Even though I have lived in Warsaw since the day I was born, Praga has always been for me just a working district. For walks and sightseeing I preferred not to go there. Lately, by chance, I discovered that this was a big mistake. A few days ago I went walking along the unique streets of the Szmulki District. This disreputable part of Praga turned out to be a treasure. I found there remote and recent history, relics and some elements of modern architecture.


The name "Szmulowizna" comes from the owner of the local grounds Szmul (Samuel) Jakubowicz Sonnenberg, alias Zbytkower – a Jewish merchant, banker and protégé of the Polish king Stanisław August Poniatowski. This rich Warsaw Jew made big money from deliveries for the Russian army. In the beginning Zbytkower's farm name was Bojnówek, but later on, together with the surrounding parts (village and tavern), he adopted the owner's name, Szmulowizna. With the passage of time, the Szmulowizna grounds developed and industrial and residential buildings were built. Jewish families made up a significant part of the population living there.


After World War II, the flats left by Jewish families were taken over by poor people from Warsaw's suburbs, and the Praga neighborhood, Szmulki in particular - despite industrial and transport development - gained notoriety.  Today, after many years without proper care, the old houses have started to regain their old appearance. New housing estates are being built on Szmulki. Here you may find the longest building in Warsaw. The 508-meter-long apartment building is located near Kijowska street.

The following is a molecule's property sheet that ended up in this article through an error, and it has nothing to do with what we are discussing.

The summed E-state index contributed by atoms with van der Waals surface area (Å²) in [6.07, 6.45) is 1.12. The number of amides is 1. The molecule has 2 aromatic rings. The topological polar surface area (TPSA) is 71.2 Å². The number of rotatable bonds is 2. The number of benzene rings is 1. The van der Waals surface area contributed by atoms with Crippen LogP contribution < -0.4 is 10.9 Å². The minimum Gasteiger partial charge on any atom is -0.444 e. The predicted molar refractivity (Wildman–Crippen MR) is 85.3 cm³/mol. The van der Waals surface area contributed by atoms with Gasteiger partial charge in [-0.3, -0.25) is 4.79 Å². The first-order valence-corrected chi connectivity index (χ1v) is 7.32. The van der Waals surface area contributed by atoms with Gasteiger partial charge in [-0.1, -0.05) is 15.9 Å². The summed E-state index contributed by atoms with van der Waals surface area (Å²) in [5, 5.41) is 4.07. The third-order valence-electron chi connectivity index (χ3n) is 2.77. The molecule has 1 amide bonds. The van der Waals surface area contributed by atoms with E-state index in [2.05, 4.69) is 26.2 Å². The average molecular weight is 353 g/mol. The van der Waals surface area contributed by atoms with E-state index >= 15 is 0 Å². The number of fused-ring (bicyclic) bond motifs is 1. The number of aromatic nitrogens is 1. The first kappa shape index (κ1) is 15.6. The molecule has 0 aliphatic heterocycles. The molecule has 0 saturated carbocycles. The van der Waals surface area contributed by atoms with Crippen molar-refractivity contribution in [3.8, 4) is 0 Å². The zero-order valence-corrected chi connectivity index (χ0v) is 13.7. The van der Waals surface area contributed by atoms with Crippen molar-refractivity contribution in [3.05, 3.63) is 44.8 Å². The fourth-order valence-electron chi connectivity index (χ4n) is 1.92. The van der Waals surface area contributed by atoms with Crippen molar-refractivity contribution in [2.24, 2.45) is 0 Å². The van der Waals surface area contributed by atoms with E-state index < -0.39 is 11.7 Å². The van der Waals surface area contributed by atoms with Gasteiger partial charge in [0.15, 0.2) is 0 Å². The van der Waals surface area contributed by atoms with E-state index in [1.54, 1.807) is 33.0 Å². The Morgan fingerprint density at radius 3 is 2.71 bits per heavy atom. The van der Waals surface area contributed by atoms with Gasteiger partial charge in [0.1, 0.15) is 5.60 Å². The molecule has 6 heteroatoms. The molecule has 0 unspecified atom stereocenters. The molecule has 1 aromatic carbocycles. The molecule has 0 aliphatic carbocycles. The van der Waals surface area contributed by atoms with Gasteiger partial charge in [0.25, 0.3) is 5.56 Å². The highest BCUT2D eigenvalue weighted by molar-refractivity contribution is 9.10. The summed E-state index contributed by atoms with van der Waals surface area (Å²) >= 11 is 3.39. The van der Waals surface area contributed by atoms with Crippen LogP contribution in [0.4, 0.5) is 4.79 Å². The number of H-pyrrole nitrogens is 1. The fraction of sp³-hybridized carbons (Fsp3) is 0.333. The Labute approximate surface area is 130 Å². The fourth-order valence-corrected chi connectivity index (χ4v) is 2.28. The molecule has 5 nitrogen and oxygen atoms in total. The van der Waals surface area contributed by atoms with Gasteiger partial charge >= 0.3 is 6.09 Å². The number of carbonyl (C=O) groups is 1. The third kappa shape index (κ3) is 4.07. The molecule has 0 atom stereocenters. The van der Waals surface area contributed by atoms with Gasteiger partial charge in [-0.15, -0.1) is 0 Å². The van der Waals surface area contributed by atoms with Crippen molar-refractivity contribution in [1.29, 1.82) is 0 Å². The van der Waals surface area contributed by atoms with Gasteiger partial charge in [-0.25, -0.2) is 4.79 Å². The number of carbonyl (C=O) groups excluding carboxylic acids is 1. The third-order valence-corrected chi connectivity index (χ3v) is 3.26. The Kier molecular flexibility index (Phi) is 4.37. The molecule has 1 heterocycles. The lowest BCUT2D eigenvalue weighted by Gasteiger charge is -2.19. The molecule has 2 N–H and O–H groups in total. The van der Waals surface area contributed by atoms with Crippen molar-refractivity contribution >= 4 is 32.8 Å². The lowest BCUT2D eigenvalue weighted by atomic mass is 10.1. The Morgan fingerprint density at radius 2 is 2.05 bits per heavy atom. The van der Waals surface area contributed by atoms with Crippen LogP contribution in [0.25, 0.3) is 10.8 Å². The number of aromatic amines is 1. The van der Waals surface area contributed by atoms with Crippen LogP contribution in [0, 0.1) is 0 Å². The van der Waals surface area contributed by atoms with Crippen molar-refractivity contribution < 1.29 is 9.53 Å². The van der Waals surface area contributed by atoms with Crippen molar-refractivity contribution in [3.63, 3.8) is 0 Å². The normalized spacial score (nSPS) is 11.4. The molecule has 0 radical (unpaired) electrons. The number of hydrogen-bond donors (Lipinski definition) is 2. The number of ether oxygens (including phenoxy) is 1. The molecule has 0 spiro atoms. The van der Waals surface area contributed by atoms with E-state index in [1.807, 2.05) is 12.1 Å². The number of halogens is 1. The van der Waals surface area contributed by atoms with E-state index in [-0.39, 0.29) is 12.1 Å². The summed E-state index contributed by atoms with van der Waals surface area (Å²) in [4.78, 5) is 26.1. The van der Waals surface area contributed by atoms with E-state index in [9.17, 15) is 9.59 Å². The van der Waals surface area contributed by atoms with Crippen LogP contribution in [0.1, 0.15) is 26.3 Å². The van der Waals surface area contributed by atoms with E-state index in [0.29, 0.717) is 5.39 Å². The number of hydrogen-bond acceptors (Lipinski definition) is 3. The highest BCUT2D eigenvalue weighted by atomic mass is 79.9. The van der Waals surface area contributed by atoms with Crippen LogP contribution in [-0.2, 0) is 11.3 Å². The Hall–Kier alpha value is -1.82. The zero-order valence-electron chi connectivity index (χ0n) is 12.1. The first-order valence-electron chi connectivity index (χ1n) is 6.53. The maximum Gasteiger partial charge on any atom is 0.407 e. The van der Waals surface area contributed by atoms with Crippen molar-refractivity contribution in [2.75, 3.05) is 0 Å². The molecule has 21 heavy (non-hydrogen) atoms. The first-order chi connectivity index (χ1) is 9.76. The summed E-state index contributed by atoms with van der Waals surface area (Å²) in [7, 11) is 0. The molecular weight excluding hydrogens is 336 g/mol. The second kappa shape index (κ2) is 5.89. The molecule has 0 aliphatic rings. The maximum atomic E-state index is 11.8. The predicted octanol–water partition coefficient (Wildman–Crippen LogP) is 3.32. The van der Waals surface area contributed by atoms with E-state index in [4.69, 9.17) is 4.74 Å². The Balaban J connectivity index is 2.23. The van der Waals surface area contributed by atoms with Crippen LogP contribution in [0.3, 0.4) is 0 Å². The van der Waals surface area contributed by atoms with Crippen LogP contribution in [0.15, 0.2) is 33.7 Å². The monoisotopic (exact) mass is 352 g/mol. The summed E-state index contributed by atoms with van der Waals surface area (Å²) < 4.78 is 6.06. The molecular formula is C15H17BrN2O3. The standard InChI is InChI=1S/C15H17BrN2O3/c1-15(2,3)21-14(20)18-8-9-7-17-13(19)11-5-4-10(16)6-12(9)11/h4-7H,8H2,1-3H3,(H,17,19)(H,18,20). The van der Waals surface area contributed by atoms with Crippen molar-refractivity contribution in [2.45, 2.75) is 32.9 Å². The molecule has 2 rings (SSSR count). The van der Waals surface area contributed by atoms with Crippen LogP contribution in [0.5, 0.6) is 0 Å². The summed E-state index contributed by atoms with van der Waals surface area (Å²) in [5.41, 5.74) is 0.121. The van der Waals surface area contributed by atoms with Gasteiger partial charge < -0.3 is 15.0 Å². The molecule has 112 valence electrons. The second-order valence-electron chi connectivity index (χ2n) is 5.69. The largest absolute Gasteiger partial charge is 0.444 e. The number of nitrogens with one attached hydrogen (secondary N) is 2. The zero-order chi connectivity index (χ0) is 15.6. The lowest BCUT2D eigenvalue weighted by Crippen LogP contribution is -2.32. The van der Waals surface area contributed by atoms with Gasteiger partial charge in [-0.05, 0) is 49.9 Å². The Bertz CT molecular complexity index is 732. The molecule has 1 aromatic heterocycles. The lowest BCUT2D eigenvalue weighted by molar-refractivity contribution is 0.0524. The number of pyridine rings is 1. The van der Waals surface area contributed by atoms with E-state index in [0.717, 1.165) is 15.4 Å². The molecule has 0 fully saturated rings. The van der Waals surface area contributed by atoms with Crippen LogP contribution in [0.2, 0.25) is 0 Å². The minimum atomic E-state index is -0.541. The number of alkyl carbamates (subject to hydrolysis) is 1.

In the years 1907-1923, following Łukasz Wolski's design and with the support of the Radziwiłł family, a church was built, which was given the honourable name of Basilica. Accordingly to its founders wishes, starting from 1931, Salesians would take care of this building and do all the priestly work. Basilica was the biggest church in pre-war Warsaw. The temple is 65 meters in length, with a width of 30 meters, and is 22 meters high. Its size makes a really huge impression. Pope Pius XI used to say that this temple was the most beautiful church in Poland. Today the inside of the renovated Basilica is used as a concert hall.


Summer is a mental state, not only a season. With this slogan we were welcomed by an extremely outgoing and pleasant barmaid in a cocktail bar on Krucza Street 16/22. Though it is a typical place for drinks, the presence of children doesn't marvel anyone. Cocktail Bar Max promises fruity dizziness. Close your eyes, imagine exotic fruit, what does it look like? How does it taste? And now ... try it!.